Kaiju Battle Royale in Destroy All Monsters (1968)

Destroy All Monsters 1As the 1970s approached, the Godzilla film series went on a roller coaster ride of pros and cons. It’s no surprise that I’ve seen many of these movies numerous times but always dubbed, not in their original Japanese. So, upon recently revisiting Destroy All Monsters (1968) for the first time in years, it was also the first time watching it in Japanese. Without a doubt, this is my preference as dubbing often just takes me out of the moment. Growing up, Destroy All Monsters was only one of my favorites because of the sheer number of monsters in the film. Watching it again showed it still stands on one of the best of the original Godzilla series.

Officially the ninth Godzilla film, Destroy All Monsters was also intended to be the last of the series. Therefore, director Ishiro Honda and special effects wizard Eiji Tsuburaya were blessed with a bigger budget in order to bring out all of the monsters from eleven of Toho’s Kaiju films. The plot sets our story at the end of the 20th century. All of the Earth’s monsters have been captured and now live on Monster Island, where they are monitored by the United Nations Science Committee (UNSC). Scientists live underground, observing the monsters while making sure they don’t escape. Our monster cast includes Godzilla, Minilla, Mothra, Rodan, Gorosaurus (King Kong Escapes), Anguirus (Godzilla Raids Again), Kumonga (that creepy spider from Son of Godzilla), Manda (looking better here than in Atragon…but not much), Baragon (Frankenstein Conquers The World), and Varan (Varan The Unbelievable). An alien race known as the Kilaaks gain control of the monsters and make the scientists their unwilling slaves. Their plan is to force the human race into submission or be destroyed. Godzilla attacks New York City, Rodan hits Moscaw, Mothra heads to Beijing, Gorosaurus goes for the French cuisine in Paris and Manda visits the queen in London. The UNSC learns how the Kilaaks are using radio signals to control the monsters and force the aliens to bring King Ghidorah to Earth. A monster battle royale ensues with Godzilla and friends finding on our side for once.Destroy All Monsters 2

While the plot of Destroy All Monsters is, on the surface, one of the weaker efforts in the series, it stands out as one of the most fun. While there are very few plot twists or developments for that matter, you’ll get more than your fill of battle sequences. There’s no denying that there is a great deal of nostalgia present when I watch this one as it takes me back to those early days of cable television. Seeing all of these monsters in one place was a big treat because some of them never graced our local channels. I just recently discovered Manda in Atragon and Varan The Unbelievable is on my shelf waiting to be viewed for a first time. Needless to say, Destroy All Monsters has always been in print in one format or another. Sadly, the most recent 2011 Tokyo Shock version, which was in both DVD and Blu-Ray, is now out-of-print and demanding prices of close to $100 or more. Reportedly, Toho was unhappy with the print quality and dubbing sources, leaving fans to scramble to acquire a copy. Some due diligence and searching on sites like eBay may result in a cheaper copy. It’s worth tracking this one down. That said, it wasn’t the end of the series after all as the dark period of the 70s was waiting. Hang on folks, it’s going to get a little bumpy from here on out.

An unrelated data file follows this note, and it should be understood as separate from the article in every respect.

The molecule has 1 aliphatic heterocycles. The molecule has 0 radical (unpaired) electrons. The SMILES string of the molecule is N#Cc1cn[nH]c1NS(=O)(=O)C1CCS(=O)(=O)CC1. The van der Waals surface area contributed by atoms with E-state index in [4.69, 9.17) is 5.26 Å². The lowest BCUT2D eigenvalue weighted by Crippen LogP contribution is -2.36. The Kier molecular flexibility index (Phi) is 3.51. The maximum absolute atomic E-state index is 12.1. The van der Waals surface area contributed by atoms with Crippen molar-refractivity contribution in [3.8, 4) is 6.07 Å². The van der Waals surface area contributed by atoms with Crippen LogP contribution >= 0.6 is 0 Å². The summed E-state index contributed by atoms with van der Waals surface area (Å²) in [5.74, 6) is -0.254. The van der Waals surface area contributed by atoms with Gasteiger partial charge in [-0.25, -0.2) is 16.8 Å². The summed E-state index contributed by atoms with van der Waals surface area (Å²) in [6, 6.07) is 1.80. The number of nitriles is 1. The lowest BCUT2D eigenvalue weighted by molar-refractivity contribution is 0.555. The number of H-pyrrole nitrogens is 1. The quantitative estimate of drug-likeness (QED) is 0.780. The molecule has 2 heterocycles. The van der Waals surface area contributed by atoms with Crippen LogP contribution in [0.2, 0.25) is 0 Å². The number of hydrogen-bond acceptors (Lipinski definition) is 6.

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3 thoughts on “Kaiju Battle Royale in Destroy All Monsters (1968)

  1. This is a fun G film, but not a great one, just a shadow of Astro Monster (monster zero) and Ghidorah for me — but it does have all of the monsters in relatively good repair and doing cool stuff.

    The blu ray is really nice to have. Being a big fan, I snatched it up out of the gate — before they took them all back and reissued it. Reportedly, they did it because Toho didn’t approve of the Titra/Titan US dub included in the soundtrack options. That’s right, the version I have includes 2 English dubs, plus the Japanese original. And, as usual, the Titra/Titan one (the Speed Racer folks) blows away the Toho-preferred International version.

    To bad Toho can’t seem to come to grips with this — and I’m not interested enough in studio politics to know (or care) why. All I care is that this “policy” results in us getting the inferior International dub and the Japanese track and that’s it.

    Very glad I got the one with the good English track, before they changed their minds.

  2. I’ve gotten to where I really want to watch this in Japanese with sub-titles. It enhances my viewing. My copy was the most recent DVD release and it was pretty impressive. Thanks for all of the comments Steve. More Kaiju madness is on the way!

    • By all means, watch the subtitles. They’re great. But if my eyes are tired (and my eyes often are), I like to watch the dubbed version — and when I do that, i want to see the best dubbed version, usually, the one from my childhood, as opposed to the “International” one Toho happens to like.

      I think today, I’ll check out my copy of Varan the Unbelievable (subtitled), which says it’s 87 minutes long — as opposed to the “uncut” 70 minute one offered on Amazon. Let me know how long the one you have is (and how good the quality is).

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